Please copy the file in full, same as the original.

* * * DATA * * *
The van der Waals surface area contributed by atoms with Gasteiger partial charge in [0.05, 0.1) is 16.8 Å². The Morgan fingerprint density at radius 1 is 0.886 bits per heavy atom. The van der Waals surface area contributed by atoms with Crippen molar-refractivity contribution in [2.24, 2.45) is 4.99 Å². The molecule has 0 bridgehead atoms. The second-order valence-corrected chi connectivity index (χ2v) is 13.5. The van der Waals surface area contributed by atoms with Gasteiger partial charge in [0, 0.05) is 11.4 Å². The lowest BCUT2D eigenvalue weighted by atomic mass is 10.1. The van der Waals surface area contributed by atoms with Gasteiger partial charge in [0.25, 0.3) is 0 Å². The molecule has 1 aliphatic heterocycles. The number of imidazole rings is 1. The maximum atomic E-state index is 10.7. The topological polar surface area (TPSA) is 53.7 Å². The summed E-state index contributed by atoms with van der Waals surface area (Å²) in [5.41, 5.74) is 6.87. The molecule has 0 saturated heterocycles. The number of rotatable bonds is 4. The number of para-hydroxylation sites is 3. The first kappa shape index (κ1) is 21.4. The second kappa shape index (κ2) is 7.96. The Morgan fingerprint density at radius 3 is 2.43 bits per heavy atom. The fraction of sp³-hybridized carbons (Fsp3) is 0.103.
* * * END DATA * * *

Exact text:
The van der Waals surface area contributed by atoms with Gasteiger partial charge in [0.05, 0.1) is 16.8 Å². The Morgan fingerprint density at radius 1 is 0.886 bits per heavy atom. The van der Waals surface area contributed by atoms with Crippen molar-refractivity contribution in [2.24, 2.45) is 4.99 Å². The molecule has 0 bridgehead atoms. The second-order valence-corrected chi connectivity index (χ2v) is 13.5. The van der Waals surface area contributed by atoms with Gasteiger partial charge in [0, 0.05) is 11.4 Å². The lowest BCUT2D eigenvalue weighted by atomic mass is 10.1. The van der Waals surface area contributed by atoms with Gasteiger partial charge in [0.25, 0.3) is 0 Å². The molecule has 1 aliphatic heterocycles. The number of imidazole rings is 1. The maximum atomic E-state index is 10.7. The topological polar surface area (TPSA) is 53.7 Å². The summed E-state index contributed by atoms with van der Waals surface area (Å²) in [5.41, 5.74) is 6.87. The molecule has 0 saturated heterocycles. The number of rotatable bonds is 4. The number of para-hydroxylation sites is 3. The first kappa shape index (κ1) is 21.4. The second kappa shape index (κ2) is 7.96. The Morgan fingerprint density at radius 3 is 2.43 bits per heavy atom. The fraction of sp³-hybridized carbons (Fsp3) is 0.103.